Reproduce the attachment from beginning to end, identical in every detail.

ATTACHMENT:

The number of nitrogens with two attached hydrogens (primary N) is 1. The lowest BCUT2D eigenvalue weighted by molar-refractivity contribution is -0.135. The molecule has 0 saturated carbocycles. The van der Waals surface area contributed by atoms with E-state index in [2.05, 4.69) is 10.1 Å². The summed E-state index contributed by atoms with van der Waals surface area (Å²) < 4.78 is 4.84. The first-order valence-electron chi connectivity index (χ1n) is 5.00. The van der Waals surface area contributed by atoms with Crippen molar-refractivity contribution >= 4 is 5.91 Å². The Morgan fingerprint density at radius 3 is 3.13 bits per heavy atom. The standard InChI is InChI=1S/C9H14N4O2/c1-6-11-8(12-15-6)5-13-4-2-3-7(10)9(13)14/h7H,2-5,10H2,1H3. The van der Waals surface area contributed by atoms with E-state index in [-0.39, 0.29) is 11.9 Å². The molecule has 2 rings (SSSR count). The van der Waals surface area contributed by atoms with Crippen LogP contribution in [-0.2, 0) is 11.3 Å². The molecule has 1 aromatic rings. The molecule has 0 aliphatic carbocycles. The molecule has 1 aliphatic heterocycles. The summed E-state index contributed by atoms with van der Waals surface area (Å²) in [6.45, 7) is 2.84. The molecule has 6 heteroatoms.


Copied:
The number of nitrogens with two attached hydrogens (primary N) is 1. The lowest BCUT2D eigenvalue weighted by molar-refractivity contribution is -0.135. The molecule has 0 saturated carbocycles. The van der Waals surface area contributed by atoms with E-state index in [2.05, 4.69) is 10.1 Å². The summed E-state index contributed by atoms with van der Waals surface area (Å²) < 4.78 is 4.84. The first-order valence-electron chi connectivity index (χ1n) is 5.00. The van der Waals surface area contributed by atoms with Crippen molar-refractivity contribution >= 4 is 5.91 Å². The Morgan fingerprint density at radius 3 is 3.13 bits per heavy atom. The standard InChI is InChI=1S/C9H14N4O2/c1-6-11-8(12-15-6)5-13-4-2-3-7(10)9(13)14/h7H,2-5,10H2,1H3. The van der Waals surface area contributed by atoms with E-state index in [-0.39, 0.29) is 11.9 Å². The molecule has 2 rings (SSSR count). The van der Waals surface area contributed by atoms with Crippen LogP contribution in [-0.2, 0) is 11.3 Å². The molecule has 1 aromatic rings. The molecule has 0 aliphatic carbocycles. The molecule has 1 aliphatic heterocycles. The summed E-state index contributed by atoms with van der Waals surface area (Å²) in [6.45, 7) is 2.84. The molecule has 6 heteroatoms.